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Martin Luther King - Speech Analysis

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Melanie Vargas

on 6 October 2014

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Transcript of Martin Luther King - Speech Analysis

In Martin Luther King’s 'I've Been to the Mountaintop' speech, uses empowering oration techniques to encourage the audience to continue the fight for social justice regardless of obstacles that may arrive, such as his death. The first aspect is important because he knew he would not always be around and he needed to be sure that his followers understood his message and that they would not give up so easily once he had left.
Dr. Martin Luther King Jr.
Speech Analysis

The Repetition of "But i wouldn't stop there"
- journey through history
- said six times (more impacting)
- Indicates there is no better time than the present.
- He would not give up all work he has done and the change he can see happening for anything in the world. And his followers shouldn't either
With a sense of ambiguity and mystery, King says "Well, I don't know what will happen now. We've got some difficult days ahead. But it really doesn't matter with me now, because I've been to the mountaintop."
- He doesn't care about himself - only the movement
- things are getting more heated
- Abraham Lincoln - Birmingham, Alabama - Jesus
- Constant reference to the past, uses examples to prove his point
- demonstrates that it was and is possible to make change.
- real life examples leave a lasting impression
By: Melanie Vargas

Dr. Martin Luther King Jr. was an extremely well educated man with degrees in various fields. He was an advocate for equal civil rights for the African American community and believed strongly in using Gandhi's non-violent method of protest.
The day before being assassinated by James Earl Ray, he gave a speech entitled 'I've Been to the Mountain Top'. One of the most moving and powerful speeches of all time.
Anaphora & Personal Reference
He repeats "If i had sneezed" (impacting)
- Uses death, a common occurrence, to get to people.
- He puts himself on their same level
- Uses his own experiences to relate to public
Dr. King uses very different tactics to appeal to the audience, to encourage them to not give up, to give them courage and to demonstrate his acceptance of his death by acknowledging what he has done, embracing what is to come, and being happy that he has 'been to the mountaintop'.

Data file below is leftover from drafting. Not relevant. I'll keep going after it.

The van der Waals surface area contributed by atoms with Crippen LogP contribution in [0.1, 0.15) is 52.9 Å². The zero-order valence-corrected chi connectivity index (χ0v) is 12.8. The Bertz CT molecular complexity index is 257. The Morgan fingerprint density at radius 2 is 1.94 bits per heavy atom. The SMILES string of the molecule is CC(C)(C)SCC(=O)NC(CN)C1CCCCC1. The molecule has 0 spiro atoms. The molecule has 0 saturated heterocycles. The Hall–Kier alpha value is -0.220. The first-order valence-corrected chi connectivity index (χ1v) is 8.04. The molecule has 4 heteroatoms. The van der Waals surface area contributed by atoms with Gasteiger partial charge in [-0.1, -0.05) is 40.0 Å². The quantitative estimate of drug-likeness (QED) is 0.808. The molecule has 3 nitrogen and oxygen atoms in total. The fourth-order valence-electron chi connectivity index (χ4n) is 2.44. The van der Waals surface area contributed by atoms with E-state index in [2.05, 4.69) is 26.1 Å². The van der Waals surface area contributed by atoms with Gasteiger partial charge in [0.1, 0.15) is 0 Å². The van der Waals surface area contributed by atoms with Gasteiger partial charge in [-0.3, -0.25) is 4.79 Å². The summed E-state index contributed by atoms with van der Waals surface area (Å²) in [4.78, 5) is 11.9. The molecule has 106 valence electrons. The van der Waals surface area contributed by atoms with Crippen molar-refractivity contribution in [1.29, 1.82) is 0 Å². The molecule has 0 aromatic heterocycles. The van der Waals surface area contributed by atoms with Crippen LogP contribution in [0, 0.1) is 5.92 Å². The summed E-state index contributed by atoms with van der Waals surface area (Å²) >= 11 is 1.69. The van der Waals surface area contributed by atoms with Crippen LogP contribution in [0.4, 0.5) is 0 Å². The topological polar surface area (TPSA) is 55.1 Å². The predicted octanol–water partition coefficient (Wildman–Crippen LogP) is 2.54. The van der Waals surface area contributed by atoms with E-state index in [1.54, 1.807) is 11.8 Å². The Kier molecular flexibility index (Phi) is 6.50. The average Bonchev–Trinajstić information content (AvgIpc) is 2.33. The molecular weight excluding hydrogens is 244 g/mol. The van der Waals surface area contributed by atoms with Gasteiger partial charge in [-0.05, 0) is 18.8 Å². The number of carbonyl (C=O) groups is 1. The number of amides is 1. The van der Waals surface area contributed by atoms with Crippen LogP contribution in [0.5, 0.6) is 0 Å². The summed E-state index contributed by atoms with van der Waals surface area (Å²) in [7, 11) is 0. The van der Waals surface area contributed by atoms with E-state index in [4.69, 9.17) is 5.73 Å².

"I've Been to the Mountaintop." Wikipedia. N.p., n.d. Web. 13 Mar. 1925. <http://en.wikipedia.org/wiki/I'veBeentotheMountaintop

"Mr. Newman's Digital Rhetorical Symposium: "I've Been to the Mountaintop" Speech Analysis." Mr. Newman's Digital Rhetorical Symposium. N.p., n.d. Web. 25 Mar. 2013. <http://newmanrhetoric.blogspot.com/2010/10/ive-been-to-mountaintop-speech-analysis.html>.
And you know, if I were standing at the beginning of time, with the possibility of taking a kind of general and panoramic view of the whole of human history up to now, and the Almighty said to me, "Martin Luther King, which age would you like to live in?" I would take my mental flight by Egypt and I would watch God's children in their magnificent trek from the dark dungeons of Egypt through, or rather across the Red Sea, through the wilderness on toward the promised land. And in spite of its magnificence,
I wouldn't stop there
I would move on by Greece and take my mind to Mount Olympus. And I would see Plato, Aristotle, Socrates, Euripides and Aristophanes assembled around the Parthenon. And I would watch them around the Parthenon as they discussed the great and eternal issues of reality.
But I wouldn't stop there.

I would go on, even to the great heyday of the Roman Empire. And I would see developments around there, through various emperors and leaders.
But I wouldn't stop there.
I would even come up to the day of the Renaissance, and get a quick picture of all that the Renaissance did for the cultural and aesthetic life of man.
But I wouldn't stop there.
I would even go by the way that the man for whom I am named had his habitat. And I would watch Martin Luther as he tacked his ninety-five theses on the door at the church of Wittenberg.
But I wouldn't stop there.
I would come on up even to 1863, and watch a vacillating President by the name of Abraham Lincoln finally come to the conclusion that he had to sign the Emancipation Proclamation. But I wouldn't stop there.

I would even come up to the early thirties, and see a man grappling with the problems of the bankruptcy of his nation. And come with an eloquent cry that we have nothing to fear but "fear itself."
But I wouldn't stop there.
Strangely enough, I would turn to the Almighty, and say, "If you allow me to live just a few years in the second half of the 20th century, I will be happy."
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